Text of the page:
Photorealism  

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Train wreck at Montparnasse (October 22, 1895) by Studio Lévy and Sons.
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Train wreck at Montparnasse (October 22, 1895) by Studio Lévy and Sons.
realism (visual arts)

Photorealism is the genre of painting resembling a photograph, most recently seen in the splinter hyperrealism art movement. However, the term is primarily applied to paintings from the American photorealism art movement of the late 1960s and early 1970s, represented by artists such as Chuck Close and Richard Estes.

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Precursors

Important precursors of photorealism include Durer with works such as Young Hare and Great Piece of Turf, the Dutch school of painting, most notably and best-known Vermeer (The Little Street), but also the the photorealists of Dutch Golden Age painting, before Vermeer.

Vermeer and photographic realism

I'm certainly not the first to notice the almost photographic realism of Vermeer's work but it was Jason Streed who first clued me in on one of the missing pieces in my understanding about this. Vermeer's paintings are so photo-realistic because in a very real sense they actually are photographs.[1]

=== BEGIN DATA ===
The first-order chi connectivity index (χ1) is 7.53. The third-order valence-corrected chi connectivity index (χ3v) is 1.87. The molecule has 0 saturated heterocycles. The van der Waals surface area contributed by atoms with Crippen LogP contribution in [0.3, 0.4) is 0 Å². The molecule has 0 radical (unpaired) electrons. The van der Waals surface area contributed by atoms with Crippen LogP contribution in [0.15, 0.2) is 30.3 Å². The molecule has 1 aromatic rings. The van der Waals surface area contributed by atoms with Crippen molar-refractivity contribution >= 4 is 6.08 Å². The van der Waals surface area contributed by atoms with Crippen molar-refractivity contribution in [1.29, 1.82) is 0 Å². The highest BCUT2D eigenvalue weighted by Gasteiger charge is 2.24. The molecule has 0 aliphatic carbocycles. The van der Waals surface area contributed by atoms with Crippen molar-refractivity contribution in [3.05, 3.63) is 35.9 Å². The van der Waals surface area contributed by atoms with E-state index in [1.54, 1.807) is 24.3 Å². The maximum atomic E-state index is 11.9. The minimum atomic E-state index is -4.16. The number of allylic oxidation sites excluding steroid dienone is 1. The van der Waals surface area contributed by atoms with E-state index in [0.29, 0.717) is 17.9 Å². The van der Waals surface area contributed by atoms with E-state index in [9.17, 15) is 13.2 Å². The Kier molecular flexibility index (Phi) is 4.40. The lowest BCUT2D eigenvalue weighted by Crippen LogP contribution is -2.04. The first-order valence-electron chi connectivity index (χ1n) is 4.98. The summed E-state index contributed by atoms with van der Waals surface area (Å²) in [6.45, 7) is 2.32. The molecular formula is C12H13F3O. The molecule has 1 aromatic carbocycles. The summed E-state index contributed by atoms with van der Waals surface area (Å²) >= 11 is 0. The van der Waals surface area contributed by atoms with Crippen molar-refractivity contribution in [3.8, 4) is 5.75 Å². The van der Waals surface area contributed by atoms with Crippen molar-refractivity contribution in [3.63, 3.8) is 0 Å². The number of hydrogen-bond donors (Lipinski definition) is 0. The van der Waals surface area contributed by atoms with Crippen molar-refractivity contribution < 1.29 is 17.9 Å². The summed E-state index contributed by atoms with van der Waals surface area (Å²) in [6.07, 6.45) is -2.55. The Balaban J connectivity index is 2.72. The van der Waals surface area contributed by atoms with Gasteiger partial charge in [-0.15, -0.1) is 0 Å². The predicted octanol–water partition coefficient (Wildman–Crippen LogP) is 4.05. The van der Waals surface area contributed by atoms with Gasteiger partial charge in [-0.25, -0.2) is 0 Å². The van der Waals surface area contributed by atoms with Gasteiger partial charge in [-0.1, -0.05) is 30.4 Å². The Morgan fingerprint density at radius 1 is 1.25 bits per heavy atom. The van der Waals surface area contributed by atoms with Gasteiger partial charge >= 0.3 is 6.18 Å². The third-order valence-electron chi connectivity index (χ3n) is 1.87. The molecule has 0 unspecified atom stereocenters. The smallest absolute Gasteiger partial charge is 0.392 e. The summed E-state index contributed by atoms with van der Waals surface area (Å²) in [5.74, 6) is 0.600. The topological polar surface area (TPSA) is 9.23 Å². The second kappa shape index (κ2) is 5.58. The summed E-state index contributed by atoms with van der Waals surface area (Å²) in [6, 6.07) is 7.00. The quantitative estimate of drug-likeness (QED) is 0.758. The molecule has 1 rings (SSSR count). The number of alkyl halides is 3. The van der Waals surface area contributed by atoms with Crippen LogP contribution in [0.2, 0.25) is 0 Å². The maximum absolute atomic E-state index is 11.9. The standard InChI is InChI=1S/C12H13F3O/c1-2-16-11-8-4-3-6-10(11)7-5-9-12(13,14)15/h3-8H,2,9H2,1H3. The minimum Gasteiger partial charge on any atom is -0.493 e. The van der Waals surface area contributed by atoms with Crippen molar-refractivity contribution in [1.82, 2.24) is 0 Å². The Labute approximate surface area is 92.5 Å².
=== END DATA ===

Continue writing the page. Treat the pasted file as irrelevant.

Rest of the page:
Photorealism as similacrum

Fredric Jameson uses the example of photorealism to describe simulacra. The painting is a copy of a photograph, not of reality. The photograph itself is a copy of the original. Therefore, the painting is a copy of a copy.

See also




Unless indicated otherwise, the text in this article is either based on Wikipedia article "Photorealism" or another language Wikipedia page thereof used under the terms of the GNU Free Documentation License; or on original research by Jahsonic and friends. See Art and Popular Culture's copyright notice.

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